[systemd-devel] /usr vs /etc for default distro units enablement

Didier Roche didrocks at ubuntu.com
Fri Dec 5 07:02:49 PST 2014

Le 05/12/2014 14:52, Lennart Poettering a écrit :
> On Fri, 05.12.14 11:06, Didier Roche (didrocks at ubuntu.com) wrote:
>>>> It seems maintaining this list in sync for all flavors would be a growing
>>>> pain (this is a positive effect of the disable by default: you don't have to
>>>> maintain such a list), or do you think we can come with something
>>>> better?
>>> Hmm, yuck. No good suggestion. I figure this problem doesn't exist
>>> with the fedora default of everything is disabled by default...
>>> All open to ideas...
>> Can we maybe extend the preset dictionary by having an alias (or
>> alias-default) keyword taking a pair of arguments, like:
>> alias display-manager.service lightdm.service
>> Then, the preset command, for each alias, will stop at the first one it
>> encounters. If the service doesn't exist, it's a noop, if it's there, it
>> enables (--force in case something else was enabled for that Alias?)
>> lightdm.service. It means of course that lightdm.service should contain:
>> [Install]
>> Alias=display-manager.service
>> or preset would then generates a warning.
> So far this is not how presets work: they are just a database you pass
> in as key a service name, and it tells you whether to enable it or
> not, in a simple boolean way. It is something where you pass in the
> name of a unit you want to enable/disable, and after you got that, you
> do that, but you do not verify again the individual steps
> enabling/disabling precisely entail.
> It also is currently entirely stateless: you could in theory ask a web
> server for such a preset question, and it will always tell you the
> same answer, because it does *not* take your local configuration and
> set of packages into consideration... This kind of "disconnected" logic
> I'd really like to keep.
> Hmm, what about this proposal:
> Whenever the preset db is queried we'll no longer just return the
> verdict boolean, but also a numeric overall line number, of the line
> we found the verdict on. Then, when "preset-all" is invoked, we
> determine all the operations to execute for everything. Then, before
> applying them, we check if there are any conflicting operations. If
> so, we remove the ones with the higher line number.
> In effect this would mean: if you list to DMs as "enable" in the
> preset file, and both are to be installed, then the one that is
> enabled "earlier" will win in case of "preset-all". To me this appears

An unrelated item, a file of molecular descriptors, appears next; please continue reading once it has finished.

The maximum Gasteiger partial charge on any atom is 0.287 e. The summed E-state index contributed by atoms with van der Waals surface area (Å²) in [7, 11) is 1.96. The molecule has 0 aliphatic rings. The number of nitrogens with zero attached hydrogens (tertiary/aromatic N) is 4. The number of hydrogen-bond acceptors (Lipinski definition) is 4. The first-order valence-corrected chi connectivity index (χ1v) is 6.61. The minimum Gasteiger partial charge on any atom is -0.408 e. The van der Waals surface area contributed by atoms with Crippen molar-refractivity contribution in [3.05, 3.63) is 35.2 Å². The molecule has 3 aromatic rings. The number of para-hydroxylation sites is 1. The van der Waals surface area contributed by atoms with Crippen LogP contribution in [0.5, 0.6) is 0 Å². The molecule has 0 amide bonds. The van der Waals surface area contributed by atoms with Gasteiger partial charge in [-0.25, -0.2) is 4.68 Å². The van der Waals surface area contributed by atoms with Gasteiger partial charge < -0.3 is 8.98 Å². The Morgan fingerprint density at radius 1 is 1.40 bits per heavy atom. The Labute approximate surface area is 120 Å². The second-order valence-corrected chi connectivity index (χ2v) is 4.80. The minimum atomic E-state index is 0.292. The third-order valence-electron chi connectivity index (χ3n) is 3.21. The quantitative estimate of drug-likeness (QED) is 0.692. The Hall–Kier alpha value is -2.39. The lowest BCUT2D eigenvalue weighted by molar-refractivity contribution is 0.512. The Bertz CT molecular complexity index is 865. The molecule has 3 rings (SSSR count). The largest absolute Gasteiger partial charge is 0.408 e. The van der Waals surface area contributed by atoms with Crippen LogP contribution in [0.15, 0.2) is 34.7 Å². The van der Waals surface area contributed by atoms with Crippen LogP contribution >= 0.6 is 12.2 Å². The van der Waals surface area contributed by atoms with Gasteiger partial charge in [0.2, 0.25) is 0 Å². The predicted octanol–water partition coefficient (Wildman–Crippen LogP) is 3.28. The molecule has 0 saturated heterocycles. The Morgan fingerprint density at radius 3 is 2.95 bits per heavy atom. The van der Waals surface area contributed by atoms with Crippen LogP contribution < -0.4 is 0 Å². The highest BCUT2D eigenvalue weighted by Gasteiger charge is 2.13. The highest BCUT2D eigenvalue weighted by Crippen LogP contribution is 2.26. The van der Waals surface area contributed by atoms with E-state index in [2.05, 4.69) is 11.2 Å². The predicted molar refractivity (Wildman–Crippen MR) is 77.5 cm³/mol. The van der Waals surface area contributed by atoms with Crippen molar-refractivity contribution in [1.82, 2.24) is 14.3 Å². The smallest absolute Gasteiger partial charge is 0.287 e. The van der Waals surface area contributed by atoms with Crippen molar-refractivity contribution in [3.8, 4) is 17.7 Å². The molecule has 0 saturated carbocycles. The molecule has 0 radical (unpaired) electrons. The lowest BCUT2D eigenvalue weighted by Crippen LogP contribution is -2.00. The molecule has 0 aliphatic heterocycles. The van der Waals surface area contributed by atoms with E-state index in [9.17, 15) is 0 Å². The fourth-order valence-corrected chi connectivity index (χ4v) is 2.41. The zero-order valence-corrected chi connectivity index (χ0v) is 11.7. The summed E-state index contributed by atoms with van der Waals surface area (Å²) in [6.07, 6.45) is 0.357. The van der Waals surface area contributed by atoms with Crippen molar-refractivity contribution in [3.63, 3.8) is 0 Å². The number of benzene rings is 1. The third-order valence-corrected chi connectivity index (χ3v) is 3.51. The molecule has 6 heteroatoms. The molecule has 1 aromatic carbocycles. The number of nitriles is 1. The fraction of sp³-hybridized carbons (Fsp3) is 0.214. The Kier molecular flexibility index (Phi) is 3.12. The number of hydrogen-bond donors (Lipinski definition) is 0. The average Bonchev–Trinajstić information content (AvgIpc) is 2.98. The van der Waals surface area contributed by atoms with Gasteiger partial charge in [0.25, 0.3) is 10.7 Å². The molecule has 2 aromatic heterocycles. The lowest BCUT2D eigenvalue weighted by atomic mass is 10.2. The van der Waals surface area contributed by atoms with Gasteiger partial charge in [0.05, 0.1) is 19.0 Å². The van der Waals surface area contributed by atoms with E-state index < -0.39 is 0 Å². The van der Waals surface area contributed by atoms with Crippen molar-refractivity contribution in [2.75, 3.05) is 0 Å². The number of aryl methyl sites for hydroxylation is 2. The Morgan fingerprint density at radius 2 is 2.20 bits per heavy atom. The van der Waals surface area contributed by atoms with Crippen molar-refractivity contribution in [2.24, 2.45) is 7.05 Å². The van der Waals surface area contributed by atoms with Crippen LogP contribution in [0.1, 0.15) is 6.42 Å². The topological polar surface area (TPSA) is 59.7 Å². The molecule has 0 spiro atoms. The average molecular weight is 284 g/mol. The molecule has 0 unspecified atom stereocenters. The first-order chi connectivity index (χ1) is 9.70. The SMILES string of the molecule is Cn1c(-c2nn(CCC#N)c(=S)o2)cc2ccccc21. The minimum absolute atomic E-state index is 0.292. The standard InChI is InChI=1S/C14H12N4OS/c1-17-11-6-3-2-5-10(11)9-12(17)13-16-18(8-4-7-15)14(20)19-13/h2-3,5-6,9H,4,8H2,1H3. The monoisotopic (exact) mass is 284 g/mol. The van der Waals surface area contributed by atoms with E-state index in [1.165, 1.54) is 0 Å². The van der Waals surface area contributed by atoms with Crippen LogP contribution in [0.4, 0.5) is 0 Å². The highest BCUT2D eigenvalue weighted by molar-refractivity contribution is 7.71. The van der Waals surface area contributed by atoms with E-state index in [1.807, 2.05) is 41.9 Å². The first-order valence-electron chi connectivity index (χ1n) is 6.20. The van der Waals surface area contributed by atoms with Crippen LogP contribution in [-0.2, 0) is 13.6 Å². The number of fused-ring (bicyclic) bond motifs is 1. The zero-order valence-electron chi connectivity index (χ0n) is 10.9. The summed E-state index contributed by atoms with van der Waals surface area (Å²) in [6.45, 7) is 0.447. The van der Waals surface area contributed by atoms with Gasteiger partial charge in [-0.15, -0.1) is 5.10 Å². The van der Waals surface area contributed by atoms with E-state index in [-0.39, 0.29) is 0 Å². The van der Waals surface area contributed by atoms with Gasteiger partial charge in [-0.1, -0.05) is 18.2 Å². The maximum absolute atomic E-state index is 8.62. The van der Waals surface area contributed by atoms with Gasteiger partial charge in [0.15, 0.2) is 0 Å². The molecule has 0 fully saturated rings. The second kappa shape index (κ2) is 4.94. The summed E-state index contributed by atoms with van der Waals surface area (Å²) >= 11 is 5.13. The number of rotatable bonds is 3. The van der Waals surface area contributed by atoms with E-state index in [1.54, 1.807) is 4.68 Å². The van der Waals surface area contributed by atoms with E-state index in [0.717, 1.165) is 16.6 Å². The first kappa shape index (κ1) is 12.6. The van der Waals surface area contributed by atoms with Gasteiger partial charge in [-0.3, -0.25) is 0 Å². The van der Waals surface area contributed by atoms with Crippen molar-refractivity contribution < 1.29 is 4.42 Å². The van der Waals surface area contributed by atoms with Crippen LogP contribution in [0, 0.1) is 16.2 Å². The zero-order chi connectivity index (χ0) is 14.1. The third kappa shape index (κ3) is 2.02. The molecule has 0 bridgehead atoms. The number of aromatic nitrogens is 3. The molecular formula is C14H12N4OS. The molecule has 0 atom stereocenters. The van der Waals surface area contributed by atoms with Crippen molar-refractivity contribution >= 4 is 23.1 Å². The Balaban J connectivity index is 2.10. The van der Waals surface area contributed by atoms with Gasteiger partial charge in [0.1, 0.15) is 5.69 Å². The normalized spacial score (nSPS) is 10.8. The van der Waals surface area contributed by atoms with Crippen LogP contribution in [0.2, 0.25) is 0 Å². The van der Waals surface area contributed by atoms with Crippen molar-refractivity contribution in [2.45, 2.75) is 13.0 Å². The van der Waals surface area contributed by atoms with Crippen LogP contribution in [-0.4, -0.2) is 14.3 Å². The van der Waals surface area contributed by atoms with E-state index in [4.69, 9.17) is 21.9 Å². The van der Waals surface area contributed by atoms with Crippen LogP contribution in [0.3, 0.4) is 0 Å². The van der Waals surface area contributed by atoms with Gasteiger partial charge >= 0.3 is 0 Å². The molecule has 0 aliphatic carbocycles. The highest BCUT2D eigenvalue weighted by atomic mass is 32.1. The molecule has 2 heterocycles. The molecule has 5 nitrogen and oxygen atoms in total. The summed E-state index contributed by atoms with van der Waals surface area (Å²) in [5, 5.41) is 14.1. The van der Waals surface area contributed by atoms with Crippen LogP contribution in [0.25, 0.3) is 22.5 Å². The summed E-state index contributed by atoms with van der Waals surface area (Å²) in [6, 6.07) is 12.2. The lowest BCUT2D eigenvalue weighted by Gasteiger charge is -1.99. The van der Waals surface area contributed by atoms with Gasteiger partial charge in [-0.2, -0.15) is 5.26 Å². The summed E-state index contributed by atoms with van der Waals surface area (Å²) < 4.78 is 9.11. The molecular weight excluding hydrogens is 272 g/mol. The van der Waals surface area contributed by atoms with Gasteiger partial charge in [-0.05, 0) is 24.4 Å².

> quite a natural extension of the logic already in place.

And I guess the default behavior (enable *) has a lower priority than 
overrides? (enable/disable). Also, I guess you concatenate all preset 
files as if it was a single one (ascii ordered?) to build that list.

So, retaking the display-manager (on the principle they all have: 
Alias=display-manager.service) example, that would mean:
* ubuntu-desktop would ship 99-defaults with:
enable lightdm

* If someone, install the gnome-ubuntu-desktop metapackage on the same 
install, they would get an additional preset file 50-gnome-ubuntu with:
enable gdm

And so, lightdm would be removed on a preset-all call as conflicting 
with gdm (due to sharing the same Alias) and having higher line number.

Sounds like a nice way to handle Alias. Happy to have a look at this.

>>> How does this all precisely work on  on ?
>> Most of them shipped a conffile like /etc/default/<service_name> file with
>> an ENABLED=true/false keyword. This doesn't really map in the systemd world
>> (repetition of enablement/disablement states)
>> * "apt-get remove" keeps conffiles
>> * "apt-get remove --purge" deletes them.
>> * When an upgrade occurs:
>>    - if the package conffile didn't change -> kept with the modifications if
>> any
>>    - if the package conffile did change -> infamous debconf prompt about "a
>> maintainer configuration file changes, do you want to apply maintainer
>> changes/keep as it is/see the diff…"
>> That's how all those use cases are handled on sysvinit.
>> Of course, we could introduce that back with ExecStartPre=`grep …` but well,
>> 2 places (systemd symlinks + a /etc/default/ file) to decide one thing isn't
>> really appealing nor wanted :)
> To be honest I find the entire stuff with ENABLED=true/false really
> questionnable, I think it would be agreat step ahead to get rid of
> it. (But then again, I cannot make Debian's decisions there...)

Agreed, I already removed it from some ubuntu-only packages like 
whoopsie, xdiagnose… and I'm trying to investigate the right way to get 
a systemd-oriented solutions (while still being compatible with older 
init system for debian)
>> Only preinst can (getting the "install" or "upgrade" argument), not postinst
>> (getting "configure" in both case). And we need to run the preset/enable in
>> postinst (meaning: after unpacking).
> This sounds quite a limitation. Maybe you can keep a couple of touch files
> in /var/lib/ somewhere where you store whether you already applied
> "systemctl preset" before?

This is possible, but really not encouraged (due to some possibility to 
have unpacking or other intermediate states failing).
This would also only "fix" the newly installed case, not the upgrade 
with new distro defaults or various purge vs remove ones. That's why I 
think some kind of previous state db can help getting all those 
requirements met as you propose, and doing some comparisons between 
states (only when they deviated from defaults).
Then, we can run preset on packages that matches previous defaults 
(meaning: where the admin didn't override the default choice) as a dpkg 
trigger (when new units are installed/upgraded and on a new/updated 
preset file shipped).
Would that makes sense?


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